Occupational Asthma

  • Medical Author:
    Syed Shahzad Mustafa, MD

    After growing up in the Rochester area, Dr. Mustafa pursued his undergraduate studies at the Johns Hopkins University in Baltimore and attended medical school at SUNY Buffalo. He then completed his internal medicine training at the University of Colorado and stayed in Denver to complete his fellowship training in allergy and clinical immunology at the University of Colorado, National Jewish Health, and Children's Hospital of Denver.

  • Medical Author: Allison Ramsey, MD
    Allison Ramsey, MD

    Dr. Allison Ramsey earned her undergraduate degree at Colgate University and her medical degree at the University of Rochester School of Medicine and Dentistry. She completed her internal medicine training at the University of Rochester School of Medicine and Dentistry and remained at the university to complete her fellowship training in allergy and clinical immunology. Dr. Ramsey is board certified in internal medicine and allergy and immunology. Her professional interests include the treatment of drug allergy and eosinophilic disorders. She also enjoys teaching medical trainees. She is a member of the American Academy of Allergy, Asthma, and Immunology, the American College of Allergy, Asthma, and Immunology, the New York State Allergy Society, and the Finger Lakes Allergy Society. In her personal life, her interests include exercise, especially running and horseback riding; and spending time with her husband and two children.

  • Medical Editor: William C. Shiel Jr., MD, FACP, FACR
    William C. Shiel Jr., MD, FACP, FACR

    William C. Shiel Jr., MD, FACP, FACR

    Dr. Shiel received a Bachelor of Science degree with honors from the University of Notre Dame. There he was involved in research in radiation biology and received the Huisking Scholarship. After graduating from St. Louis University School of Medicine, he completed his Internal Medicine residency and Rheumatology fellowship at the University of California, Irvine. He is board-certified in Internal Medicine and Rheumatology.

Quick GuideAsthma Attack Signs, Treatments, and Prevention

Asthma Attack Signs, Treatments, and Prevention

What causes occupational asthma?

Occupational asthma is caused by exposure to particular inhaled chemicals in the workplace that cause the airways to become excessively reactive.

There are many agents that can cause occupational asthma. Inhalations of isocyanates, cereal dust, or flour are currently the most common causes of occupational asthma. Agents that cause occupational asthma are usually divided into two different groups: smaller molecules (low molecular weight chemicals), such as isocyanates used in rubber manufacturing, and larger molecules, typically organic substances such as flour. You can find lists of known agents at http://www.hse.gov.uk/asthma/substances.htm.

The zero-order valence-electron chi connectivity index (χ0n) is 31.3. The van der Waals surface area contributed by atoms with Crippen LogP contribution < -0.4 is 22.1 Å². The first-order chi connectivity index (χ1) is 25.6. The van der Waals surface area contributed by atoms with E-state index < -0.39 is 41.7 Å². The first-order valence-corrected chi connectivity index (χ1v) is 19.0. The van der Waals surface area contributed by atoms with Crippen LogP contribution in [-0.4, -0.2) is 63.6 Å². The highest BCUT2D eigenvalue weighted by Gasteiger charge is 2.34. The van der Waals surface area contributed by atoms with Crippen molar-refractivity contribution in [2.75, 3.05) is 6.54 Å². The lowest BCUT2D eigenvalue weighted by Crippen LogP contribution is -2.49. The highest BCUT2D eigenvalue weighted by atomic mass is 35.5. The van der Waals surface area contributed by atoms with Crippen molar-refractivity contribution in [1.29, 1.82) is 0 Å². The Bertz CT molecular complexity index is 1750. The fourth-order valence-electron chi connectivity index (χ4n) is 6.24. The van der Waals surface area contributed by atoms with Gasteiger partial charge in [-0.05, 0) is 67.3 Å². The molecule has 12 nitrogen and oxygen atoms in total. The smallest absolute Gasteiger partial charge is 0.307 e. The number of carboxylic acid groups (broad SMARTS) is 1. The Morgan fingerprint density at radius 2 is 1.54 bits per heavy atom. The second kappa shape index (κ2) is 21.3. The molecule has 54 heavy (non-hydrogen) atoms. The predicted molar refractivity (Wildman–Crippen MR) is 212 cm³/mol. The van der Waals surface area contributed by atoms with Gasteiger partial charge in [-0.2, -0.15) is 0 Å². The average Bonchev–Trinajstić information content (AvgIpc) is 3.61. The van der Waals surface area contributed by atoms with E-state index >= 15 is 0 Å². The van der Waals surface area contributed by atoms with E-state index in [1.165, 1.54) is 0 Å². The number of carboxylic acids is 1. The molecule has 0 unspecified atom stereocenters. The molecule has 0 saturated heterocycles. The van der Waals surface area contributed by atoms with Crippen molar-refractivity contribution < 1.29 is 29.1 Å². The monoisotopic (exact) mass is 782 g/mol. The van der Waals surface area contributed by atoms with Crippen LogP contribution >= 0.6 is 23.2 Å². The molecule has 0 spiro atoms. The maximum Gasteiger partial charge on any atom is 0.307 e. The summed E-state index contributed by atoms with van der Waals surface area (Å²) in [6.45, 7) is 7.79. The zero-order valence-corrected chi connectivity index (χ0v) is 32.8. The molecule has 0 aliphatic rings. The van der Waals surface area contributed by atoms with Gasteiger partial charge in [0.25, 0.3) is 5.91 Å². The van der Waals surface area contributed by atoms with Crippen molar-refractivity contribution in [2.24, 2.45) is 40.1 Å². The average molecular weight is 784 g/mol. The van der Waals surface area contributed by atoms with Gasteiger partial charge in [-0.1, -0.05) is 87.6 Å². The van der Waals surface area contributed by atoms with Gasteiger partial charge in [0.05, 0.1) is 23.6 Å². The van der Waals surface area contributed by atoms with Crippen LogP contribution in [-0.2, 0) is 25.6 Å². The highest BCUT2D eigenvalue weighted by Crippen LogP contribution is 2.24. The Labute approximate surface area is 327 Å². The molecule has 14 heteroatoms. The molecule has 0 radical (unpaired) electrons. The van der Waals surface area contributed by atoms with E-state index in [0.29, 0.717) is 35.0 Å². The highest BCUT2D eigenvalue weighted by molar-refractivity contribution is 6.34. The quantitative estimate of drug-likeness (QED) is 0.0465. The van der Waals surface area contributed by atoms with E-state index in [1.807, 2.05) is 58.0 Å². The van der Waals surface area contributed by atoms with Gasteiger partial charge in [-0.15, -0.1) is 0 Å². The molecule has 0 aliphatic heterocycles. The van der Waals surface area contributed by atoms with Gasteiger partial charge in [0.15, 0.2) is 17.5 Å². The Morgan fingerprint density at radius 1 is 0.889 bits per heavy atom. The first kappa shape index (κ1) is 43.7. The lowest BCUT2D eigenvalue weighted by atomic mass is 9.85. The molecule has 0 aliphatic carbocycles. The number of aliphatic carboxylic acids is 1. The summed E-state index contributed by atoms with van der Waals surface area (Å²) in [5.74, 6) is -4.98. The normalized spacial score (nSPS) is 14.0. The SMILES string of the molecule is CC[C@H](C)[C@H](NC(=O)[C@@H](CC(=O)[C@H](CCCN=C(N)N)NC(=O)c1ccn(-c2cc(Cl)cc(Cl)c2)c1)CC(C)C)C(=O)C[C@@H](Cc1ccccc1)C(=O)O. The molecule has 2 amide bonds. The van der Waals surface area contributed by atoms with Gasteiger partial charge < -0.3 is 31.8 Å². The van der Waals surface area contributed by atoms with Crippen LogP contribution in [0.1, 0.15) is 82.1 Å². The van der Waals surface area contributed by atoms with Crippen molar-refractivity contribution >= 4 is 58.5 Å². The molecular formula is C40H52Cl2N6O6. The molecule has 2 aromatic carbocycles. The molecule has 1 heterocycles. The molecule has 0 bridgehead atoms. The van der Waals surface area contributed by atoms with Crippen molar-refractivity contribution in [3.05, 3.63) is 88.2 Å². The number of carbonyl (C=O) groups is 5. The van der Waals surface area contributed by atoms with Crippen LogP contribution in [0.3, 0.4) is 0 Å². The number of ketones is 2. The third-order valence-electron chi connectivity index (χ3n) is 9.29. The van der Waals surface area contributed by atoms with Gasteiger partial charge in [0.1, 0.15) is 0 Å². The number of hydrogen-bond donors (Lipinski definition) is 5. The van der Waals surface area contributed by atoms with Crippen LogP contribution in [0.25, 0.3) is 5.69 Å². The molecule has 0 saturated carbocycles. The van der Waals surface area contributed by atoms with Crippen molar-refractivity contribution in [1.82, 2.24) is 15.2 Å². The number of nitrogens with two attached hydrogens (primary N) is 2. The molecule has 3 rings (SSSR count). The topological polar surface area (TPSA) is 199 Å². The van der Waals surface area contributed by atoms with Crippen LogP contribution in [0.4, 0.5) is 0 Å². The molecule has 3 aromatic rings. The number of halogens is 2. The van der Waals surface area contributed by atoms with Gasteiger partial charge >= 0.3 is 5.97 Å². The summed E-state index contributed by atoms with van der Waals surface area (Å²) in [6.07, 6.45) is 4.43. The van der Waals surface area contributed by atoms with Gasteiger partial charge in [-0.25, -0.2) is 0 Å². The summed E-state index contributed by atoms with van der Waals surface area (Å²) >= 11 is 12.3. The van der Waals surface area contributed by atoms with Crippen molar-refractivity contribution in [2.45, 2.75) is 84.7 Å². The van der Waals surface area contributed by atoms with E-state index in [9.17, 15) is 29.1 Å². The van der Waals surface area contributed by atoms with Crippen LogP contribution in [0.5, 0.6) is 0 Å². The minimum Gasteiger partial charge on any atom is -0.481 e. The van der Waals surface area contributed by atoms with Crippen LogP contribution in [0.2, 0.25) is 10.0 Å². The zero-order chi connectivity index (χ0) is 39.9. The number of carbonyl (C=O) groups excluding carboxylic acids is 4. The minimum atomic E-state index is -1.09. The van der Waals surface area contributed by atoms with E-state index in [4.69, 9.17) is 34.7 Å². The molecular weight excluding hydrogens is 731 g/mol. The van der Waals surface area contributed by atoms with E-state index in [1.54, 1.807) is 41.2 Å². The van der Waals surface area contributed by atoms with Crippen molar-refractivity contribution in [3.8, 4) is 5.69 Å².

What are risk factors for occupational asthma?

A patient's individual characteristics, as well as other factors in the workplace environment play a role in the development of occupational asthma. One of the main risk factors for occupational asthma is atopy. Atopy is a syndrome characterized by sensitivity to allergens that predisposes an individual to develop occupational asthma. People with atopy often have seasonal allergies or hay fever (allergic rhinitis), allergic skin rashes (eczema), and food allergies. An important risk factor for occupational asthma, which fortunately can be eliminated, is cigarette smoking. Scientists have also discovered specific genes involved with the immune system that may be associated with a person's risk of developing occupational asthma in response to specific agents, such as isocyanates and dust from western red cedar trees. However, there is no role for this type of genetic testing in routine clinical practice.

Although the intensity of exposure is important in the development of occupational asthma, it is less clear if it is the amount of the agent, duration of exposure, or frequency of exposures that represents the most important factor. Therefore, for most agents, it is difficult to determine what concentration of agent in the air is considered "safe."

Medically Reviewed by a Doctor on 11/1/2016

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